Ambassador Remarks at Martin Luther King Exhibit and Concert

SEM David Gilmour
                           SEM David Gilmour

Ambassador Remarks
Martin Luther King Exhibit & Concert
February 19, 2019, 1800 – 2000

Distinguished guests
Ladies and Gentlemen

Good evening and welcome. Tonight is a very special night for me and Judith, as it marks the last time we will host an event at the Ambassador’s residence. I am very happy and touched to see such a large number of friends, colleagues, and partners here tonight.

In the U.S., February is the month when we celebrate Black History Month. It is an occasion to reflect on the extraordinary contributions that African-Americans have made to the history of our country. One of the most towering figures in African-American history – in fact, in all of American history – is Dr. Martin Luther King. As an activist for peace, justice, and equality, King profoundly changed the direction of American life and left behind a legacy that continues to inspire people around the world today.

To honor this legacy, we have installed an exhibition about Martin Luther King’s life and message in the garden this evening. I hope you have already taken a look at the panels. I am proud to tell you that in the coming weeks this exhibit will be traveling to Sokode, Kara, and Dapaong, so that schoolchildren all over Togo can learn about and draw inspiration from King’s story.

The civil rights movement led by King galvanized Americans from all walks of life to think deeply about inequality and injustice – school teachers and bus drivers as well as poets and artists. Musicians, especially, were inspired by the civil rights movement to create some of the most popular and iconic songs in American history. Tonight we are going to present you with a selection of these songs, performed by my good friend David Kokoroko and the Dunamis Band, accompanied by the University of Lome choir. And we also have a special guest singer who has come all the way from the U.S.: Heather Maxwell. Heather is a singer, songwriter, and DJ who hosts Voice of America’s Music Time in Africa program. Heather, thank you for joining us!

Now, concerts and exhibits are wonderful, but the truth is, the most important way we can celebrate Martin Luther King’s legacy is by trying to follow his example by promoting peace, justice, and reconciliation in our communities.  I want to take a few moments to congratulate a group of young Togolese who are doing just that. They are 18 young people who come from all regions of the country. Just this morning they participated in a training funded by the U.S. Embassy on how to resolve conflicts peacefully and strengthen social cohesion. Soon they will return to their communities to pass on this knowledge by training others. We are calling them “The Heroes of Living Together,” and I hope you will join me in applauding them!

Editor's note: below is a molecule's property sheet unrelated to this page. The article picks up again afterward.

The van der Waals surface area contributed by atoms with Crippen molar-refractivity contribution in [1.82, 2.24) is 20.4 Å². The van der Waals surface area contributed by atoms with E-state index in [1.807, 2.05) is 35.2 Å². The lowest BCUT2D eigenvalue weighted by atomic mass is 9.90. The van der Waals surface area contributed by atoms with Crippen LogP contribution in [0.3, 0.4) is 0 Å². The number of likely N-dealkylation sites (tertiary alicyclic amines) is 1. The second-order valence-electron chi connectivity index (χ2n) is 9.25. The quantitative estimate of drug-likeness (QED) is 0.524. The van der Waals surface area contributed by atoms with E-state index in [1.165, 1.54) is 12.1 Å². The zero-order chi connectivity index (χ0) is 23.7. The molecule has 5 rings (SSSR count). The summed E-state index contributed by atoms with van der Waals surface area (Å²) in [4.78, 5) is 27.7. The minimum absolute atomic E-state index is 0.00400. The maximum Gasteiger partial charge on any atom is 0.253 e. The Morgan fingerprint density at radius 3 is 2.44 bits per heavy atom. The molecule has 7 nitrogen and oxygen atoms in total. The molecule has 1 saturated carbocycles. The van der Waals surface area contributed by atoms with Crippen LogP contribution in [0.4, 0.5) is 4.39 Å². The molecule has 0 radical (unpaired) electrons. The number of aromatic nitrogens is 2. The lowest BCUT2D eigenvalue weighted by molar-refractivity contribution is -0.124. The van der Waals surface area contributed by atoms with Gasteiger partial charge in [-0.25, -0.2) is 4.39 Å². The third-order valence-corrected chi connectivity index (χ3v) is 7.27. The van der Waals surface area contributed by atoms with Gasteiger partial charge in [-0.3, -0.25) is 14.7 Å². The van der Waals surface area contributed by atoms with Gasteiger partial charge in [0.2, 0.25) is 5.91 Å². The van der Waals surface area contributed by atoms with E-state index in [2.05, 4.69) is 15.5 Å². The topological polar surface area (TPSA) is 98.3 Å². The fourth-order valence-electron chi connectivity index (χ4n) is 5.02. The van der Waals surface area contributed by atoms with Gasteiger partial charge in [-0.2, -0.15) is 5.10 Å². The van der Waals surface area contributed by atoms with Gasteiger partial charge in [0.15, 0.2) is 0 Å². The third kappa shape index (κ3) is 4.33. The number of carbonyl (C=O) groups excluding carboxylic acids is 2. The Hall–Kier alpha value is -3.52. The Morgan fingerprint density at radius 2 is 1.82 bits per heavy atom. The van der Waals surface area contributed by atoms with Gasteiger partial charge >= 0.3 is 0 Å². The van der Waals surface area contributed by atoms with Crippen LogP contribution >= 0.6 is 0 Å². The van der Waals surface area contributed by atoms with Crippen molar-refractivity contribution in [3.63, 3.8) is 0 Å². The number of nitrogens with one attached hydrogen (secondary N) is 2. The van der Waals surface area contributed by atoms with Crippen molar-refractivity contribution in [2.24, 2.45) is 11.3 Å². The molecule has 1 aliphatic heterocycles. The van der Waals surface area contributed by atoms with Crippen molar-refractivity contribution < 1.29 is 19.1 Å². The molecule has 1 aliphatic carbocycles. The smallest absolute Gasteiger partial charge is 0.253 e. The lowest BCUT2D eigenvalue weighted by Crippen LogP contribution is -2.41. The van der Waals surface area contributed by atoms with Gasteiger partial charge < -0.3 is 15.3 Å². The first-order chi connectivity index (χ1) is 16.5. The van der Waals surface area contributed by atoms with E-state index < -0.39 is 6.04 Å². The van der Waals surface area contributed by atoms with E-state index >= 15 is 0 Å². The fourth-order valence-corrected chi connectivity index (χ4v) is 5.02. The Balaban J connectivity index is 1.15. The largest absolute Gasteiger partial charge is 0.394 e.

Ladies and gentlemen . . .

One of Martin Luther King’s most famous quotes is: “The arc of the moral universe is long, but it bends toward justice.” As I come to the end of my stay in Togo, I have been thinking about this quote. It seems to me to capture an essential optimism, a faith in the possibility of progress that is at the heart of all King’s writings. When I think of Togo, I feel this same sense of optimism and faith. The arc of Togo’s history is long, but it bends towards progress.

I know it can be hard to see the progress at times, and I do not neglect or underestimate the challenges that exist. But I believe the potential and the promise of this country are immense, above all the creativity and dynamism of the youth who will be the leaders of the future.

And so, I will close by echoing the words of another great optimist and believer in Togo, the president Sylvanus Olympio, who said in his speech 59 years ago that proclaimed the country’s independence:

But young Togo is here,
Proud of his strength, eager to enter the arena.
He bears on the forehead the pride of a free people

And his ardent heart fills with enthusiasm before the task,
Certainly rough but so exhilarating, which is offered to him.

It has been one of the joys of my life to serve here. Thank you for the warmth and the friendship that you have always shown me and my family. Long live Togo, long live the U.S.A., and long live the cooperation between our two countries!